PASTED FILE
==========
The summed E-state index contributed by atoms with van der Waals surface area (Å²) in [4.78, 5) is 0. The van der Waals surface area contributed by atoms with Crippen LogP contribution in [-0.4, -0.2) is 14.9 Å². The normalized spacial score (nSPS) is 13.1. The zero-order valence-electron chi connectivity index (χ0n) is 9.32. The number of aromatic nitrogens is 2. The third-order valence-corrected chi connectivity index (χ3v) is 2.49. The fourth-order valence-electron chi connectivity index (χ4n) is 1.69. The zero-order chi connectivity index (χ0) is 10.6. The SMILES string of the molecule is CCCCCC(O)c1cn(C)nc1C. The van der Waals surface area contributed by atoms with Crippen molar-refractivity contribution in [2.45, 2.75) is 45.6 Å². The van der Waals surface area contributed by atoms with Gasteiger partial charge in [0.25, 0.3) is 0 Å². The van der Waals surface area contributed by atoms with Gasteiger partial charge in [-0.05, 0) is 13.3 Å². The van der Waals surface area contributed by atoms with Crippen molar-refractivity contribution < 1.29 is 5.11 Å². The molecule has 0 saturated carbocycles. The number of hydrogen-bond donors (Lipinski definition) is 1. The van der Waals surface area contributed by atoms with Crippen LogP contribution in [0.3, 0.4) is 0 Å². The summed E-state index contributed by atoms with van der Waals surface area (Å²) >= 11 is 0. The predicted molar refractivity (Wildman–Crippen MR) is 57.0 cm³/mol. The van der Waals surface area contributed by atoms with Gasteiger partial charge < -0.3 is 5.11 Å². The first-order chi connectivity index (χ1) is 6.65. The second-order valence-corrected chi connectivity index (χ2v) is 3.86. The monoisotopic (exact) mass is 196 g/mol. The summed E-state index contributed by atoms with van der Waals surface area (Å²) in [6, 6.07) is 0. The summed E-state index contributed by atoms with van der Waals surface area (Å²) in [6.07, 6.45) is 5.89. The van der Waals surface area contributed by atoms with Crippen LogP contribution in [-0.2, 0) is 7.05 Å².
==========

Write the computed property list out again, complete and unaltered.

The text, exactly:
The summed E-state index contributed by atoms with van der Waals surface area (Å²) in [4.78, 5) is 0. The van der Waals surface area contributed by atoms with Crippen LogP contribution in [-0.4, -0.2) is 14.9 Å². The normalized spacial score (nSPS) is 13.1. The zero-order valence-electron chi connectivity index (χ0n) is 9.32. The number of aromatic nitrogens is 2. The third-order valence-corrected chi connectivity index (χ3v) is 2.49. The fourth-order valence-electron chi connectivity index (χ4n) is 1.69. The zero-order chi connectivity index (χ0) is 10.6. The SMILES string of the molecule is CCCCCC(O)c1cn(C)nc1C. The van der Waals surface area contributed by atoms with Crippen molar-refractivity contribution in [2.45, 2.75) is 45.6 Å². The van der Waals surface area contributed by atoms with Gasteiger partial charge in [0.25, 0.3) is 0 Å². The van der Waals surface area contributed by atoms with Gasteiger partial charge in [-0.05, 0) is 13.3 Å². The van der Waals surface area contributed by atoms with Crippen molar-refractivity contribution < 1.29 is 5.11 Å². The molecule has 0 saturated carbocycles. The number of hydrogen-bond donors (Lipinski definition) is 1. The van der Waals surface area contributed by atoms with Crippen LogP contribution in [0.3, 0.4) is 0 Å². The summed E-state index contributed by atoms with van der Waals surface area (Å²) >= 11 is 0. The predicted molar refractivity (Wildman–Crippen MR) is 57.0 cm³/mol. The van der Waals surface area contributed by atoms with Gasteiger partial charge < -0.3 is 5.11 Å². The first-order chi connectivity index (χ1) is 6.65. The second-order valence-corrected chi connectivity index (χ2v) is 3.86. The monoisotopic (exact) mass is 196 g/mol. The summed E-state index contributed by atoms with van der Waals surface area (Å²) in [6, 6.07) is 0. The summed E-state index contributed by atoms with van der Waals surface area (Å²) in [6.07, 6.45) is 5.89. The van der Waals surface area contributed by atoms with Crippen LogP contribution in [-0.2, 0) is 7.05 Å².